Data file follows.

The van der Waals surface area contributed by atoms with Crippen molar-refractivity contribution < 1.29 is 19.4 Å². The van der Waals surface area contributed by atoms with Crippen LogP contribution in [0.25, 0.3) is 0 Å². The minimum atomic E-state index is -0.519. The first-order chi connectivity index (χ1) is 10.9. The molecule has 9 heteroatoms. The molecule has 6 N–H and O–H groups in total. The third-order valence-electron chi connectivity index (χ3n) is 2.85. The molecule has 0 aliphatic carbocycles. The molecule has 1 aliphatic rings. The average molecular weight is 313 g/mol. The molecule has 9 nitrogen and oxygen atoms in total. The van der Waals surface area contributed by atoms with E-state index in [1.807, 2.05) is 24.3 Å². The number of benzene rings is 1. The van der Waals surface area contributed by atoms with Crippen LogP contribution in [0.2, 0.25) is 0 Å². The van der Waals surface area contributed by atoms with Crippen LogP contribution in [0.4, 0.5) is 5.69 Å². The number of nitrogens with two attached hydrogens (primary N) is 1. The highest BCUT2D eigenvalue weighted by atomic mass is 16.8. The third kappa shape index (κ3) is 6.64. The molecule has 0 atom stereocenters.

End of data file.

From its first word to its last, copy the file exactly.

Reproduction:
The van der Waals surface area contributed by atoms with Crippen molar-refractivity contribution < 1.29 is 19.4 Å². The van der Waals surface area contributed by atoms with Crippen LogP contribution in [0.25, 0.3) is 0 Å². The minimum atomic E-state index is -0.519. The first-order chi connectivity index (χ1) is 10.9. The molecule has 9 heteroatoms. The molecule has 6 N–H and O–H groups in total. The third-order valence-electron chi connectivity index (χ3n) is 2.85. The molecule has 0 aliphatic carbocycles. The molecule has 1 aliphatic rings. The average molecular weight is 313 g/mol. The molecule has 9 nitrogen and oxygen atoms in total. The van der Waals surface area contributed by atoms with E-state index in [1.807, 2.05) is 24.3 Å². The number of benzene rings is 1. The van der Waals surface area contributed by atoms with Crippen LogP contribution in [0.2, 0.25) is 0 Å². The van der Waals surface area contributed by atoms with Crippen LogP contribution in [0.4, 0.5) is 5.69 Å². The number of nitrogens with two attached hydrogens (primary N) is 1. The highest BCUT2D eigenvalue weighted by atomic mass is 16.8. The third kappa shape index (κ3) is 6.64. The molecule has 0 atom stereocenters.